Brits borrow a cup of sugar, but neighbours rarely become good friends
New research in May from HSBC on Britons’ relationships with their neighbours has found that we are a nation of functional acquaintances, using our neighbours for practical purposes rather than sociable.
The survey of 2,000 UK adults conducted to coincide with Neighbourhood Watch Week found that 92% of people say they know some of their neighbours yet just 12% consider them friends. Fifty-five per cent of Britons know their neighbours’ names but just 9% feel that they know their neighbours well.
When asked for the interaction they have with their neighbours, it seems the majority of relationships tend to fulfil a practical role. For example, 28% of people have lent their neighbours something, 16% have fed their neighbours pets or watered their plants and 12% keep a neighbour’s spare keys. In contrast, very few have done something more sociable such as a barbecue (11%), street party (6%) or a Christmas drink (6%) with their neighbours.
Top 15 Interactions with Neighbours
Apathy to neighbourly relations was particularly marked among the under 35s. Eleven per cent of people in this age group said that they do not know their neighbours at all, and 21% said they say hello in passing but do not know their names. Just 5% said they know their neighbours well and see them often.
This is in stark contrast with people over the age of 55 who tend to be friendlier with their neighbours and do more to help them. One in five (20%) over 55s said that they know their neighbours well and see them often and 37% said they know their names and speak regularly. Just 5% said they didn’t know their neighbours.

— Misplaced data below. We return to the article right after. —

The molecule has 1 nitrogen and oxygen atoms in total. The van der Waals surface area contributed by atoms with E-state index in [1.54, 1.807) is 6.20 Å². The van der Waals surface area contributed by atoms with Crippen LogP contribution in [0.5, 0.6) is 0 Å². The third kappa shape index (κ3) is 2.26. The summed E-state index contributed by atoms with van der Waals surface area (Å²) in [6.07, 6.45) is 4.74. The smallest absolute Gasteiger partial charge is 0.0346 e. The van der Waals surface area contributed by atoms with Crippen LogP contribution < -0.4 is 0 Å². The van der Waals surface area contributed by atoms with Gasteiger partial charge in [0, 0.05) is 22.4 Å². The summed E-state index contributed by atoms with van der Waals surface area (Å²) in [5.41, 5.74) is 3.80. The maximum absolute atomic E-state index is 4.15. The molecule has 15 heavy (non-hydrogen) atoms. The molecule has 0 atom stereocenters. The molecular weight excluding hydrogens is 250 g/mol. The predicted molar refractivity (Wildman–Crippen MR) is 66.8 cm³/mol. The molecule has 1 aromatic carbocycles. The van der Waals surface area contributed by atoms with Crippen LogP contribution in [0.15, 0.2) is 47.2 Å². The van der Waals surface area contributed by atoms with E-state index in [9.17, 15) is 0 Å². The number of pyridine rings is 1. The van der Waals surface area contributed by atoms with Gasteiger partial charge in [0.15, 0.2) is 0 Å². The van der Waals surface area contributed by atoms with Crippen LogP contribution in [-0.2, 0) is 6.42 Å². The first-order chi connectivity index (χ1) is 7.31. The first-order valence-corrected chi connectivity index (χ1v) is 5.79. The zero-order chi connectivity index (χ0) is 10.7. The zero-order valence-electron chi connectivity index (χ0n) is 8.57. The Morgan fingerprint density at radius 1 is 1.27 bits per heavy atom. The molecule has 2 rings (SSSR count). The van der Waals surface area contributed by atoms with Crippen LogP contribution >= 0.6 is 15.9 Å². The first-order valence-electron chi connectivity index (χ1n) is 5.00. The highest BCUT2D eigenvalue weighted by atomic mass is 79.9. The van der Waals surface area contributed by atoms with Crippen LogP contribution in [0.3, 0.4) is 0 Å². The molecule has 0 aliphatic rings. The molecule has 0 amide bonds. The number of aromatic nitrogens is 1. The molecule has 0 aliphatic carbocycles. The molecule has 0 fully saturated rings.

While older people put the most into their neighbourly relations, they also get the most back in return. Over 55s are most likely to lend their neighbours something (41%), keep their spare keys (23%) and feed their pets or water their plants (26%), but they are also most likely to value the security of having neighbours (26%), to have had a neighbour feed their pets or water their plants (24%) and to have their spare keys kept by a neighbour (20%).
This generational split in relations with neighbours seems to go back to when people first move into a new house. Three times as many 18-24 year olds (29%) did not introduce themselves to their neighbours when they first moved in, compared with the over 65s (9%).
Stuart Beattie, Head of Secured Lending at HSBC said:
“The findings show that there is an element of Brits keeping themselves to themselves and relations seem to be largely cordial rather than friendly. In the summer of bank holidays and street parties, it would be good to see more people engaging sociably with their neighbours.
“As the findings from the over 55s age group show, people can have a positive and worthwhile relationship with their neighbours beyond the odd hello in passing. Acts such as leaving a key with a neighbour show a level of trust and this research shows that older people in particular value the security to be had from good neighbourly relations.”
Regional Findings – Londoners least neighbourly:
June 16, 2011